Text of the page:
Indy and State of Indiana to receive $3M in federal crime fighting funds

This is an archived article and the information in the article may be outdated. Please look at the time stamp on the story to see when it was last updated.
Data pix.

INDIANAPOLIS, Ind. – During the past several weeks, Indianapolis and the State of Indiana have been granted more than $3 million in federal funds to battle violent crime, build community responses and protect and educate young Hoosiers.

Most recently Indiana school districts received word they would be getting $1 million to fund school violence prevention and mental health services while IMPD and the Marion County Prosecutor’s Office was advised there is more than $1 million headed their way to enhance gun evidence collection and prosecutions.

“What our position involves is a deputy prosecutor who will, along with IMPD investigators, get information back and say. ‘Yes, now that we have determined that that shell casing that you found out on the far east side is from the same weapon that was found at a scene in Haughville,’ for example,” said Prosecutor Terry Curry.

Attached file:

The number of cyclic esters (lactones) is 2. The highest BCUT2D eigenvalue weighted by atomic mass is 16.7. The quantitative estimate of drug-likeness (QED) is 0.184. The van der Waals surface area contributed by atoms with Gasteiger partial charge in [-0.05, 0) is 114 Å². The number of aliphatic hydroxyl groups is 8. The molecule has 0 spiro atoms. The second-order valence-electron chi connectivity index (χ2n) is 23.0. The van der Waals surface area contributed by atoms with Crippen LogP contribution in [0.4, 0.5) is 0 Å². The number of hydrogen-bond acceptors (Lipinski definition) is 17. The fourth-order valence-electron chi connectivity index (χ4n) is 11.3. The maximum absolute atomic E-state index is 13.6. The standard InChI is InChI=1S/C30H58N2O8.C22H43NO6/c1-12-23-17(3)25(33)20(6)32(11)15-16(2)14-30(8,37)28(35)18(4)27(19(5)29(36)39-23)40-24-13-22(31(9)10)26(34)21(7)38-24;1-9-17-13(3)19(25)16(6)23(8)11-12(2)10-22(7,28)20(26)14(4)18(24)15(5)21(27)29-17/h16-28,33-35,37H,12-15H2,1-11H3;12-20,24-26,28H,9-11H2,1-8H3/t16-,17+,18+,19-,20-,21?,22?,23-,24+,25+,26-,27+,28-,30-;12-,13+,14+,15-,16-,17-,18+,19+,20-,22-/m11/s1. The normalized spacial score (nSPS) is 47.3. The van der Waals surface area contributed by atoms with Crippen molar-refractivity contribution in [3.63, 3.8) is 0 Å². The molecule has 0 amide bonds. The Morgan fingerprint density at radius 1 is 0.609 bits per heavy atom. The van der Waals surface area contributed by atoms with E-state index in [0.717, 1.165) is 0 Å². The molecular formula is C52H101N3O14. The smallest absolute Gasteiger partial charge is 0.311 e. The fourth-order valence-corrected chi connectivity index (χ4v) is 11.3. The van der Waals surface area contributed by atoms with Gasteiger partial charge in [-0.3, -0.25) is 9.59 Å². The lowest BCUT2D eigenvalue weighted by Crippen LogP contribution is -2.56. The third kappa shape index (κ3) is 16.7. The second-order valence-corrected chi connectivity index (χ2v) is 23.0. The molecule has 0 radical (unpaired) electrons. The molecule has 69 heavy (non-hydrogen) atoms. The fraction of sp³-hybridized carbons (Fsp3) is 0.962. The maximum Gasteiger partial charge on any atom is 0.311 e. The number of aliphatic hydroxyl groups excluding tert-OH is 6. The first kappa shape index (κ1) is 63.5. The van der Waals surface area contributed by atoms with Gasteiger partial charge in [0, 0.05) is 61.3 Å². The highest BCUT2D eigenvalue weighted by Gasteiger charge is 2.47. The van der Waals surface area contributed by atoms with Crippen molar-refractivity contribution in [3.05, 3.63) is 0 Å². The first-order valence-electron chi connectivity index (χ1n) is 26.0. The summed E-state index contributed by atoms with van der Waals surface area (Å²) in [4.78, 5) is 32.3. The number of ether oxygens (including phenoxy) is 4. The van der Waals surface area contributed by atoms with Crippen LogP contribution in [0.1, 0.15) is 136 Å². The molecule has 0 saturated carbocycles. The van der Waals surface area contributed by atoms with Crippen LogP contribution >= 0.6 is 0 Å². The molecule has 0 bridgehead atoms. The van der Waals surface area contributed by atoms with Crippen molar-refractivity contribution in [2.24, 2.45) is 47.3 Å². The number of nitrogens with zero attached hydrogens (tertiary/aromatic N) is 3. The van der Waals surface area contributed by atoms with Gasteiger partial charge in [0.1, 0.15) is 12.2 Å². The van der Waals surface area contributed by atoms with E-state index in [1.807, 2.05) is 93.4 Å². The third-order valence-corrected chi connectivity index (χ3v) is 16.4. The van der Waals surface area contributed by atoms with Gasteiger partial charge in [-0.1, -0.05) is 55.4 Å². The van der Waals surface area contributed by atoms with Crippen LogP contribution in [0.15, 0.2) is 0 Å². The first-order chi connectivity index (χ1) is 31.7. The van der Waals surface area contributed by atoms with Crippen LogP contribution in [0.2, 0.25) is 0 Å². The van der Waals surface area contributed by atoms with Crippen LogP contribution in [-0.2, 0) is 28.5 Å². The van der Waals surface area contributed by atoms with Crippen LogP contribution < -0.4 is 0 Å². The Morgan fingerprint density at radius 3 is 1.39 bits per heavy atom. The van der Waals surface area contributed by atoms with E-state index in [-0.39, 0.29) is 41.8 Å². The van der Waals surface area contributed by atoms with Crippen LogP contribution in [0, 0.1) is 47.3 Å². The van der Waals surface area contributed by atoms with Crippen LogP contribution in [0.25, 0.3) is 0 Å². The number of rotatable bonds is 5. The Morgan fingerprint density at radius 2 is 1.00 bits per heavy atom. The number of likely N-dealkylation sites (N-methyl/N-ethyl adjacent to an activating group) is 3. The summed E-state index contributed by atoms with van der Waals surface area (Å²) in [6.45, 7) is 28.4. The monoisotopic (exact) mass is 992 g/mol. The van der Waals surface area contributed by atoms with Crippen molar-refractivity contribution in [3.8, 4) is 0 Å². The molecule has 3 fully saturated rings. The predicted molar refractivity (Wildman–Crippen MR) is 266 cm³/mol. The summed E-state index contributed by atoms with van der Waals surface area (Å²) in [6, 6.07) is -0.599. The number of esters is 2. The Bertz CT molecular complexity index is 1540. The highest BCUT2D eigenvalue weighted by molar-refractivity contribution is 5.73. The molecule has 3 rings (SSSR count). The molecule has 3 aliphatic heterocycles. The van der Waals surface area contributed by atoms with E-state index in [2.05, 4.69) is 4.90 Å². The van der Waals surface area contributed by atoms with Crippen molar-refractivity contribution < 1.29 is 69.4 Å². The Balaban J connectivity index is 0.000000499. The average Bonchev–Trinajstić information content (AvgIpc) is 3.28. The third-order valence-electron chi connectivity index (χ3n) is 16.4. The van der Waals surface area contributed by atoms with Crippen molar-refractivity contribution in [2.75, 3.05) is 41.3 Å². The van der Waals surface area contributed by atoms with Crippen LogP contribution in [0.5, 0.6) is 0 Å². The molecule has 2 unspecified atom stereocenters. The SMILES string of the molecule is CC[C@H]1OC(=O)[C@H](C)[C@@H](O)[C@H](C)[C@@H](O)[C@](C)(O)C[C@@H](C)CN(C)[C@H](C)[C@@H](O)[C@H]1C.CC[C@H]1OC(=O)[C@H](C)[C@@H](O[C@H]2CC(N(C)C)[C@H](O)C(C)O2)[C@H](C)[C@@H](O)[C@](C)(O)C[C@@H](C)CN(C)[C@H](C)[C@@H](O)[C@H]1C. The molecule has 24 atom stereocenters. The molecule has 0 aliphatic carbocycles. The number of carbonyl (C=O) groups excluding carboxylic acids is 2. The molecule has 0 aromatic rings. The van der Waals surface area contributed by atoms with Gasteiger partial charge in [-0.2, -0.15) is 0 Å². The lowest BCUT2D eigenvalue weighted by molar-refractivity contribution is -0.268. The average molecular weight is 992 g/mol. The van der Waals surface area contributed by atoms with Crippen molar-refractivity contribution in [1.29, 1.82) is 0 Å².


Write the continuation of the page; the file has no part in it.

U.S. Attorney Josh Minkler’s office will receive $422,000 in Project Safe Neighborhood funds, a $162,000 increase over this year, to pay for youth, community and re-entry programs.

“We’ll be educating particularly our youth in middle school and high school telling them about the dangers of gun crime and the consequences in gun crime. Things for our juveniles and youth to do other than be out on the streets,” said Minkler. “Crime prevention grants. Working in the neighborhoods working with police departments, with faith based communities, with community grass roots organizations to build that trust, to have those community grass roots organizations have a better relationship with law enforcement.”

So far this year, the U.S. Attorney for the Southern District of Indiana has accepted 171 gun, drug and violent felon cases for prosecution in the U.S. District Court where Minkler boasts a 95 percent success rate for guilty verdict or pleas and incarceration in the federal prison system where offenders serve at least 85 percent of their sentences.

“We’ve charged a lot more people in federal court,” said Minkler. “Charged a lot more people with guns, a lot more guns have been taken off the street, a lot more drugs have been taken off the street, a lot more trigger pullers have been taken off the street.”

Minkler said he expects the coordinated effort between federal and local authorities and renewed attention from the Department of Justice to turn the corner on Indianapolis’ record-setting murder and aggravated assault tallies in the year to come.

Most Popular

Latest News

More News